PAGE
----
Yolène is starting to worry about graduation, although it is still about four months away. At the last three-day training workshop, which she attended with the other CLM members of her cohort, CLM field staff discussed the results of the twelve-month evaluation for each of the women. That evaluation is done with the same survey we use to evaluate them for graduation. And the team also held their first detailed discussion of evaluation criteria.
She knows she has to complete her home repair to graduate, and she’s not concerned about that. Her new house is finished except for its windows, and she already has the wood that she’ll need for that job. She still needs to pay for the wood, though. She bought it on credit. But she should be able to find the money she needs.
She’s more concerned about the value of her assets. Our criterion for asset value is designed to show whether a member has been able to increase what we have given her through her own efforts. Yolène has focused almost entirely on livestock, and her animals haven’t yet increased as much as she would have liked. So, she’s afraid that it won’t be enough.
She certainly hasn’t had much luck. Each of her two goats had two kids, but none of the four survived, so she still has only two goats. They are pregnant again, and they’ve grown significantly since she first received them, but they haven’t gained enough value to make a big difference in her total. Her pig had five piglets, but only two survived.
But although the piglets are still small, they are starting to grow, and the sow is pregnant again. With a couple of months ahead of her during which they should continue to gain value, and her continued savings through her Village Savings and Loan Association, Yolène should have enough to graduate, but she doesn’t have much confidence about it. And graduation is very much on her mind.
She has an objective for her livestock, one that many CLM members share. She’d like to buy a cow. Ownership of a cow confers status on a Haitian in the countryside, status that is importance both psychologically and practically. The poorest families can’t afford such a large or such a long-term investment. They have to focus their meager resources on immediate needs. Owning a cow puts someone in a different category in their own and their neighbors’ eyes. A cow could take a couple of years to provide a significant return, but owning one also puts you on an unwritten list in your community. If someone in the neighborhood has a piece of land they want to sell, they’ll consider you as a possible buyer. And for people like Yolène and her husband, who have been forced to work as sharecroppers and day laborers all their adult lives because they’ve never had their own land to farm, taking a step towards buying farmland is a top priority.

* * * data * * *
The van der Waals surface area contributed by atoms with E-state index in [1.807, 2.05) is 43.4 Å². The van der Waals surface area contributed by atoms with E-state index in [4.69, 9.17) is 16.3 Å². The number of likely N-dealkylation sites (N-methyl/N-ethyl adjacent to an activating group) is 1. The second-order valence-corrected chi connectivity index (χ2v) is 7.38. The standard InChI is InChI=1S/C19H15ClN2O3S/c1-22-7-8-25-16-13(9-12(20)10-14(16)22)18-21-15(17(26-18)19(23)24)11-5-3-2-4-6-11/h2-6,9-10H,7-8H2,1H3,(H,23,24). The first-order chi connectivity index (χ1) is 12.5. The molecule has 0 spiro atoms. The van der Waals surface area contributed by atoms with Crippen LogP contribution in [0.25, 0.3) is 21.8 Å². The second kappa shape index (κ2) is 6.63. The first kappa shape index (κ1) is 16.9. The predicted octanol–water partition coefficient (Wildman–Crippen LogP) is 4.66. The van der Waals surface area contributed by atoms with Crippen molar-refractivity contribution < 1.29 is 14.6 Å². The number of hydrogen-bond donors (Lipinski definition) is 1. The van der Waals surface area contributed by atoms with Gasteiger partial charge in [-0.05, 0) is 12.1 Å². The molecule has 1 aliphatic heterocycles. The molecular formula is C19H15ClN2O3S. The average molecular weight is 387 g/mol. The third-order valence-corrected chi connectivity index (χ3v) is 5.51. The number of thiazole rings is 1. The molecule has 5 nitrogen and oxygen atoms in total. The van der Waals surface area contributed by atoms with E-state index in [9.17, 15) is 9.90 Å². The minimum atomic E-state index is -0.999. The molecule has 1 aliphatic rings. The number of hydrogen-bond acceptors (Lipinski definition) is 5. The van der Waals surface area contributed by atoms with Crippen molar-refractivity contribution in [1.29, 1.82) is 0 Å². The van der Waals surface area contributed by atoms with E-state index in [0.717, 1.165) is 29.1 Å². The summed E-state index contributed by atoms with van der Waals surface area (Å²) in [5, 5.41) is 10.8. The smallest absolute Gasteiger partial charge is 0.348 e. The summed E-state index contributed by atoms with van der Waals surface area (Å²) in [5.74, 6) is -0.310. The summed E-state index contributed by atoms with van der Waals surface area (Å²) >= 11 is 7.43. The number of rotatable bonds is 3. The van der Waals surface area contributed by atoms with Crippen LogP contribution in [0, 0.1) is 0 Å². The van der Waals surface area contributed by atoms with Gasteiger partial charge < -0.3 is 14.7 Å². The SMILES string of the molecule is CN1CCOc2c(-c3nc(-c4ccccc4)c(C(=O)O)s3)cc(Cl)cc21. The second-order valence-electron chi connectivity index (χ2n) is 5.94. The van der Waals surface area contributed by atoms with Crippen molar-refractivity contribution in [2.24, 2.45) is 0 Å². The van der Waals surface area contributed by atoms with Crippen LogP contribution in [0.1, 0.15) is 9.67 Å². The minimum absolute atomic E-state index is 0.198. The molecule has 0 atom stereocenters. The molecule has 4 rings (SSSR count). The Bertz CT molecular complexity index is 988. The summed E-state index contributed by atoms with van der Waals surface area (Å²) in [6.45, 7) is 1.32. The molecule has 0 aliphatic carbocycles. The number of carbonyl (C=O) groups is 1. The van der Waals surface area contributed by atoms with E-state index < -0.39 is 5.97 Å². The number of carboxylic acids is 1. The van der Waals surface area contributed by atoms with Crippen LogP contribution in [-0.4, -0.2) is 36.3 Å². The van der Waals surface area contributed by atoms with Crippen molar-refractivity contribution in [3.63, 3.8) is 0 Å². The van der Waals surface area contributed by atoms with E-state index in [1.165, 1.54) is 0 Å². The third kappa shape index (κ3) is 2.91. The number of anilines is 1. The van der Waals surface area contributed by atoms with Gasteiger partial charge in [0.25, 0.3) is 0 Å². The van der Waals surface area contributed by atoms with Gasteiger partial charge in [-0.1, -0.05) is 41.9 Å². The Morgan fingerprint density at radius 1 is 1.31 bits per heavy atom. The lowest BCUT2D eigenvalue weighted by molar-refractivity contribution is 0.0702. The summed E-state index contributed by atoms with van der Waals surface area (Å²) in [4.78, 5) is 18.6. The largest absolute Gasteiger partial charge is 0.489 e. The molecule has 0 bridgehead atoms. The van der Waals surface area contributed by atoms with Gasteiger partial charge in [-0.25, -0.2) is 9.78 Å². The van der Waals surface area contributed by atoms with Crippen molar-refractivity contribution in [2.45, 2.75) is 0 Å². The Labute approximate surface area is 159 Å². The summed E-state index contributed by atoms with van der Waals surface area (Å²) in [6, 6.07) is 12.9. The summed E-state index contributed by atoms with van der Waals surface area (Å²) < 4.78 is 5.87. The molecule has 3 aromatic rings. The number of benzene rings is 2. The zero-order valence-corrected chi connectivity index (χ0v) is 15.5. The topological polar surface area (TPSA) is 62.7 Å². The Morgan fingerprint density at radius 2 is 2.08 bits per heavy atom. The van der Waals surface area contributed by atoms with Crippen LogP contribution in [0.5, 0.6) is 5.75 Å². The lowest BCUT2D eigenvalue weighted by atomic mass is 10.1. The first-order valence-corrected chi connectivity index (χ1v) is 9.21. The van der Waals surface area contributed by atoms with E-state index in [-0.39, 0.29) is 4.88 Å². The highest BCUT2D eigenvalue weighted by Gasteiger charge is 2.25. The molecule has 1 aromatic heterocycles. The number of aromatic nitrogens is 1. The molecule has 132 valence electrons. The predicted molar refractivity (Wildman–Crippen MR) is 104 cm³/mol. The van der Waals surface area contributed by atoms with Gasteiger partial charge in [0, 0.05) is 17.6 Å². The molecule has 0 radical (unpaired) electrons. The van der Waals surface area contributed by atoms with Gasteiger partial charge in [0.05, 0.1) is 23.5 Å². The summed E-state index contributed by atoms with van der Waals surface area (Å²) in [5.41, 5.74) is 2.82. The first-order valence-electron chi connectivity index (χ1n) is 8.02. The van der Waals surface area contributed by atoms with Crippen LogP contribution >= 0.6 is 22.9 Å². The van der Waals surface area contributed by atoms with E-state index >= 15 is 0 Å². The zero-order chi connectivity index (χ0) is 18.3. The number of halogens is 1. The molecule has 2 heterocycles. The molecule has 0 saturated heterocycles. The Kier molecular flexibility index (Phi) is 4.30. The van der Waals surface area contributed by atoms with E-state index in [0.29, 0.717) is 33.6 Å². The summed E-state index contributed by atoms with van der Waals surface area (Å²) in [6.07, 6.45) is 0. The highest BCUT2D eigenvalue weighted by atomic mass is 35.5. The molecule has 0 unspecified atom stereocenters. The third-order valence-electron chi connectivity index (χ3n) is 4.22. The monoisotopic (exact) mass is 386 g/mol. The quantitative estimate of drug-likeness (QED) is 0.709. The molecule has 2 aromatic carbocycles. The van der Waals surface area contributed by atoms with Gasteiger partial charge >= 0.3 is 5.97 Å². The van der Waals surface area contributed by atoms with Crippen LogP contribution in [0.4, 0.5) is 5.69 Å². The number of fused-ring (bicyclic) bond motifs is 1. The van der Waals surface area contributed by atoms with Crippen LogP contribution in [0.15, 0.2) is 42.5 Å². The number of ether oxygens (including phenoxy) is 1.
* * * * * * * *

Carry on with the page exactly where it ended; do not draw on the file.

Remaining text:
She has been talking about her plan with her case manager, Martinière, and has discovered that they don’t agree about the next step to take. Martinière, she says, doesn’t really believe in her sow. The two small piglets that survive are too little production. He’s advised her to fatten and sell the sow and then focus her attention on raising one or both of the piglets, which are also females.
But for Yolène, the fact that the sow had a litter already makes it a proven thing, even if its production thus far has been meager. She wants to hold on to the sow and sell the piglets instead. Since she won’t sell either until December, she has some time to talk further with Martinière and to make her decision. What is encouraging is that she is clearly listening closely to his advice while also confident in her sense that the decision is hers.
While we were chatting, Yolène was hard at work. She had just finished talking with Martinière, and he had given her homework. He had written her name in block letters across the top of a page in a student’s notebook, and she was copying it, letter-by-letter. She says that learning to write her name is important. And she explained: “When I went to get an ID card, they asked me to sign my name, and I couldn’t. I had to make a little cross instead. That really hurt.”